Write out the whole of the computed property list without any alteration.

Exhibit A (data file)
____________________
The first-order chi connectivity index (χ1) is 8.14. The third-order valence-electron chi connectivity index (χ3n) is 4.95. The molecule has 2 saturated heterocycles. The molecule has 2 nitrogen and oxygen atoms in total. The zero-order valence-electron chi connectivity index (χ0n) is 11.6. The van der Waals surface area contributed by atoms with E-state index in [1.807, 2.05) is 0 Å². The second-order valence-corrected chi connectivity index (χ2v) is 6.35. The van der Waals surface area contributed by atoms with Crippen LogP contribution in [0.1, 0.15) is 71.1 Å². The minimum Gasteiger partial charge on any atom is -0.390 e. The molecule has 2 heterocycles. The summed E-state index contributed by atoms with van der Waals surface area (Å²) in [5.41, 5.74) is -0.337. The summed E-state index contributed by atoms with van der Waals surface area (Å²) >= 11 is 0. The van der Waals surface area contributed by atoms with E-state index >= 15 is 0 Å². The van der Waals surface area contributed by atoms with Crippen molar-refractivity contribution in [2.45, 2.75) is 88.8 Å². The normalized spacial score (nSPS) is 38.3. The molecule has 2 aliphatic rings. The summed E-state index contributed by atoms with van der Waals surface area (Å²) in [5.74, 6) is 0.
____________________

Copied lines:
The first-order chi connectivity index (χ1) is 8.14. The third-order valence-electron chi connectivity index (χ3n) is 4.95. The molecule has 2 saturated heterocycles. The molecule has 2 nitrogen and oxygen atoms in total. The zero-order valence-electron chi connectivity index (χ0n) is 11.6. The van der Waals surface area contributed by atoms with E-state index in [1.807, 2.05) is 0 Å². The second-order valence-corrected chi connectivity index (χ2v) is 6.35. The van der Waals surface area contributed by atoms with Crippen LogP contribution in [0.1, 0.15) is 71.1 Å². The minimum Gasteiger partial charge on any atom is -0.390 e. The molecule has 2 heterocycles. The summed E-state index contributed by atoms with van der Waals surface area (Å²) in [5.41, 5.74) is -0.337. The summed E-state index contributed by atoms with van der Waals surface area (Å²) >= 11 is 0. The van der Waals surface area contributed by atoms with E-state index >= 15 is 0 Å². The van der Waals surface area contributed by atoms with Crippen molar-refractivity contribution in [2.45, 2.75) is 88.8 Å². The normalized spacial score (nSPS) is 38.3. The molecule has 2 aliphatic rings. The summed E-state index contributed by atoms with van der Waals surface area (Å²) in [5.74, 6) is 0.